Dan Burke, the person responsible of Illusion of Safety has created a sonic world simultaneously living in many places. Surrender touches the ambient world of drone and peaks though with industrial constitution. This duality of drone and abiotic field noises provides the nourishment for a subdued organic harmony to flourish. As the composition moves through it's course, a sense settles in of how well everything is put together. Opposing genres, both almost lifeless in their own respects, creating a harmonic consciousness with limitless possibilities. Beats and samples grow then fade away to dusty porches with a single tattered wind chime clanging in the swirling atomic dust. Mutated insects swarm and devour the earth emitting noises like Viking hoards piercing the fog on to shore. Then into space and beyond, droning over time until future planets fall in the path. With the entire score on compact disc, the sound quality gives the complete album the sharpness it needs to vault your speakers into organic vestibules. Surrender drips with life, undiscovered and completely fresh.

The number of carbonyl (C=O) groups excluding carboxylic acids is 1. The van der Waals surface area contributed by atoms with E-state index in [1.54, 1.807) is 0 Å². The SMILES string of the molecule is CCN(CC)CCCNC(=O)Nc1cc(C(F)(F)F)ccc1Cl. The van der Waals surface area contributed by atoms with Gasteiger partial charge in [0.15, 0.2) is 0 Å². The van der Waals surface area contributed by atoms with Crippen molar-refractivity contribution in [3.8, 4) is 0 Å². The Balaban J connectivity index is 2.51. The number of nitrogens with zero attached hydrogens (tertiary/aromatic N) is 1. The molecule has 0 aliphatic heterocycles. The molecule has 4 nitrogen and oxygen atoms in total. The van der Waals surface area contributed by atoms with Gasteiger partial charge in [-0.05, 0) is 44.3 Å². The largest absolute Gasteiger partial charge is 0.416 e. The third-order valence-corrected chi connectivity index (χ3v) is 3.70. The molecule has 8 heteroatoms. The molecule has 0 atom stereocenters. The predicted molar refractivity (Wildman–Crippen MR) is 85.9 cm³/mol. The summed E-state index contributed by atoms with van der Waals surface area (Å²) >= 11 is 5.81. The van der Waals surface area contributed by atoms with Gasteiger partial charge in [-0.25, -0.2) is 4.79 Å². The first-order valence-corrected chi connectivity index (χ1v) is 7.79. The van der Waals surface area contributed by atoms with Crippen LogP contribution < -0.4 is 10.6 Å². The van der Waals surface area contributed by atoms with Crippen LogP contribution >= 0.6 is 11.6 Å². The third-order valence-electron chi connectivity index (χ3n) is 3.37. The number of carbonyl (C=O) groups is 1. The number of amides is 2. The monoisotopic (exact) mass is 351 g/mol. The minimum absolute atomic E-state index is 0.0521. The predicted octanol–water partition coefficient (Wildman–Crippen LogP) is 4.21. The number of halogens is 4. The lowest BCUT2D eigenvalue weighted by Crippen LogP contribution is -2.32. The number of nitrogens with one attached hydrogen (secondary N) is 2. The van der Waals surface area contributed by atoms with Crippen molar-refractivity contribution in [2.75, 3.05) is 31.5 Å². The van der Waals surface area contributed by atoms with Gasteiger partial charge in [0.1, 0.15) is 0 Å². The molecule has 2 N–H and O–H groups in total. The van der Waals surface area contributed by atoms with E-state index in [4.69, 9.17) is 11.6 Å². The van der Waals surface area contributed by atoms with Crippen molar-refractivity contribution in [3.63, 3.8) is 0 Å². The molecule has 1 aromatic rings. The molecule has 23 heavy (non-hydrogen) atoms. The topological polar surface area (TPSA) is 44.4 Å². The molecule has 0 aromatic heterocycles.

This has been released on No Part Of It. A label that started off in a different direction than the dogma of our digital world demands. Now swinging around and making Illusion of Safety easier to hear and discover. Available on compact disc from the labels site or bandcamp page. Surrender definitely has talent behind it's making, maybe so much this could still be beyond it's time.

No Part Of It site - bandcamp
Illusion of Safety site 

Arvo Zylo - 333